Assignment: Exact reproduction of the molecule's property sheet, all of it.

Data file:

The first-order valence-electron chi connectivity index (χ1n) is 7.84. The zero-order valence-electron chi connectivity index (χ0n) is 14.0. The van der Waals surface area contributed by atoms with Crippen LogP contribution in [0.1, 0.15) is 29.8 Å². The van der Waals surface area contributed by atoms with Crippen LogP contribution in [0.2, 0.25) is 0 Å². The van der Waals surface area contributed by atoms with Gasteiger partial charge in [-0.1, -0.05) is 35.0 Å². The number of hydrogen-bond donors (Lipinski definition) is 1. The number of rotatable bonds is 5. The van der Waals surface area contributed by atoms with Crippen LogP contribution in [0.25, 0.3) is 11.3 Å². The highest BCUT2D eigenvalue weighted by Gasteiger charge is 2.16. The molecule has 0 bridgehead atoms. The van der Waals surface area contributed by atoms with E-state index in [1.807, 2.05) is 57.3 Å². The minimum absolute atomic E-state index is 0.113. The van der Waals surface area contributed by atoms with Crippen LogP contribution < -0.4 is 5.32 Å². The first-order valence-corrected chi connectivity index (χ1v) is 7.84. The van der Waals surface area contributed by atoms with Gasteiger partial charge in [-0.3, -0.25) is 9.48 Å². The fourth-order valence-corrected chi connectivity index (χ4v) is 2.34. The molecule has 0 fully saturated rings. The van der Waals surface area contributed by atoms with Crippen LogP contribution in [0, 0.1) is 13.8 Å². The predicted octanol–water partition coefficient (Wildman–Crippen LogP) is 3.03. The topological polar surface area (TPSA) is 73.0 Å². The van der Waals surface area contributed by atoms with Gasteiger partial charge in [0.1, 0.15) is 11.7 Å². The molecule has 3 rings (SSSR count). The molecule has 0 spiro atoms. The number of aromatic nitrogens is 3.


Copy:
The first-order valence-electron chi connectivity index (χ1n) is 7.84. The zero-order valence-electron chi connectivity index (χ0n) is 14.0. The van der Waals surface area contributed by atoms with Crippen LogP contribution in [0.1, 0.15) is 29.8 Å². The van der Waals surface area contributed by atoms with Crippen LogP contribution in [0.2, 0.25) is 0 Å². The van der Waals surface area contributed by atoms with Gasteiger partial charge in [-0.1, -0.05) is 35.0 Å². The number of hydrogen-bond donors (Lipinski definition) is 1. The number of rotatable bonds is 5. The van der Waals surface area contributed by atoms with Crippen LogP contribution in [0.25, 0.3) is 11.3 Å². The highest BCUT2D eigenvalue weighted by Gasteiger charge is 2.16. The molecule has 0 bridgehead atoms. The van der Waals surface area contributed by atoms with E-state index in [1.807, 2.05) is 57.3 Å². The minimum absolute atomic E-state index is 0.113. The van der Waals surface area contributed by atoms with Crippen LogP contribution < -0.4 is 5.32 Å². The first-order valence-corrected chi connectivity index (χ1v) is 7.84. The van der Waals surface area contributed by atoms with Gasteiger partial charge in [-0.3, -0.25) is 9.48 Å². The fourth-order valence-corrected chi connectivity index (χ4v) is 2.34. The molecule has 0 fully saturated rings. The van der Waals surface area contributed by atoms with Crippen LogP contribution in [0, 0.1) is 13.8 Å². The predicted octanol–water partition coefficient (Wildman–Crippen LogP) is 3.03. The topological polar surface area (TPSA) is 73.0 Å². The van der Waals surface area contributed by atoms with Gasteiger partial charge in [0.1, 0.15) is 11.7 Å². The molecule has 3 rings (SSSR count). The molecule has 0 spiro atoms. The number of aromatic nitrogens is 3.